- 2 min read

The Home of Bizenyaki

The Best of Japanese Pottery

Inbe Station, Bizen City is the tale of two exits. The rear exit faces mountains and fields giving no indication of what is in front. The front of the station is the gateway to Bizen’s famous pottery, known as Bizenyaki.

A few minutes walk from the station there are several master potters who are continuing a tradition that has been passed down from generation to generation. One of them is Mr. Nanba. A tall slender man with long black hair tied in a ponytail, Mr. Nanba greeted me with a smile as I enter his shop, which sits on land he shares with his father. I immediately noticed a picture of his son playing at one of their many kilns and realized that the craft was being passed to the next generation.

Mr. Nanba showed me around his shop and explained the different uses for his various creations. He went on to explain the relationship between fire, earth and water that makes Bizenyaki what it is. He explained that the area we were standing in used to be the sea and was one of the many land reclamation projects undertaken during Japan’s Edo period. The water was the link that brought products from Bizen to the rest of Japan. The earth or clay came from the land of Bizen itself and had to be excavated in large amounts to supply the next generation of potters. The potter must acquire clay not for himself but for his son as he uses clay that was prepared by his father.

Mr. Nanba told me that the land was also important because in the past all potters used to be farmers as well and would produce pottery between harvests. The fire comes from the wood used to heat the kilns.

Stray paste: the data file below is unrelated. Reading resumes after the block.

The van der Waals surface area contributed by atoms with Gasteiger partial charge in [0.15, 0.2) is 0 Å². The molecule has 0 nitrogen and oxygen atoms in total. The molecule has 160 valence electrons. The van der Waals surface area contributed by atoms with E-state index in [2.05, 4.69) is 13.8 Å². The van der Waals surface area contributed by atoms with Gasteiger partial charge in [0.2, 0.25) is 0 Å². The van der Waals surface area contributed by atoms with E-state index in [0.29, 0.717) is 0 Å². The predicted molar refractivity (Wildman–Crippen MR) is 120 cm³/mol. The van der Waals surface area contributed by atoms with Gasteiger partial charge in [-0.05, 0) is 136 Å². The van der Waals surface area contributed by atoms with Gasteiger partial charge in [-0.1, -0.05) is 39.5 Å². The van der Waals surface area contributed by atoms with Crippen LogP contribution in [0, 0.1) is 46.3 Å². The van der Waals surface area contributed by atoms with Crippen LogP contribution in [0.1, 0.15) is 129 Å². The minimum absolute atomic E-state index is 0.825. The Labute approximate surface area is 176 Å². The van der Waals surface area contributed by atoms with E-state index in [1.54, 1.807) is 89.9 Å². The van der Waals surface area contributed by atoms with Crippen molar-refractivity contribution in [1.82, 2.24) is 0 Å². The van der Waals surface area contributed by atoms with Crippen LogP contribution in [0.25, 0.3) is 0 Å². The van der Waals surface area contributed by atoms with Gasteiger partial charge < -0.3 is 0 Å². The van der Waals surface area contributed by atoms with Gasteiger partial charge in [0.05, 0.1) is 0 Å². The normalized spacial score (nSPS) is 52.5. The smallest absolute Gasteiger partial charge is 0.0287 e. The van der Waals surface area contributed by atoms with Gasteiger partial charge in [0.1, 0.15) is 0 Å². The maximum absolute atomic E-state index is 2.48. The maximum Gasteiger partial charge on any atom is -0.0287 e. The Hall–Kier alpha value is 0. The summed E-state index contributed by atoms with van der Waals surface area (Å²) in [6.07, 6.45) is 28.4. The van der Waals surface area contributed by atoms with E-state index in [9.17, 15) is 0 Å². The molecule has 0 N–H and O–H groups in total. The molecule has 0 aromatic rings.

Mr. Nanba figured that to see is to understand, so he took me to his kilns. A few minutes drive from his studio, his kilns were located on a mountain plateau inside two buildings that could be easily mistaken for being abandoned. The main indicator of activity was the ton of wood piled around them that gave away the building’s purpose. Mr. Nanba smiled, pointed and said, “These are my father’s kilns, those are my father’s fields and that is my father’s mountain".

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Elena Lisina 4 years ago
Just gorgeous!!!
nao 12 years ago
My mother loves Japanese Pottery. My mother has gone to the Pottery market often together with my father. But, I don't like to use Japanese Pottery. Especially,I don't like high pottery like Bizenyaki. Because,I am afraid breaking the high pottery.
saki 12 years ago
I know Bizenyaki, because it is one of the most famous potteries of Japanese. There are several Japanese famous potteries. But I have never used them. This article makes me be interested in Bizenyaki. It is marvelous that potters are continuing a tradition that has been passed down from generation to generation.
honjoumana 12 years ago
I studied tea ceremony sseveral year ago. I used the tea set of Bizenyaki frequentry by the practice.Whenthe tea set of Bizenyaki is used,it thinks that delicious tea can will be made.I want to go to the store which sells Bizenyaki because I want new tea set.
tubo 12 years ago
I live in Okayama and practice the tea ceremony ,so I know Bizenyaki. However, I realize I do not know it well.Bizen has rich water and earth or clay, for that reazon, good quality pottery are made.I learned that BIzenyaki made by many artist.

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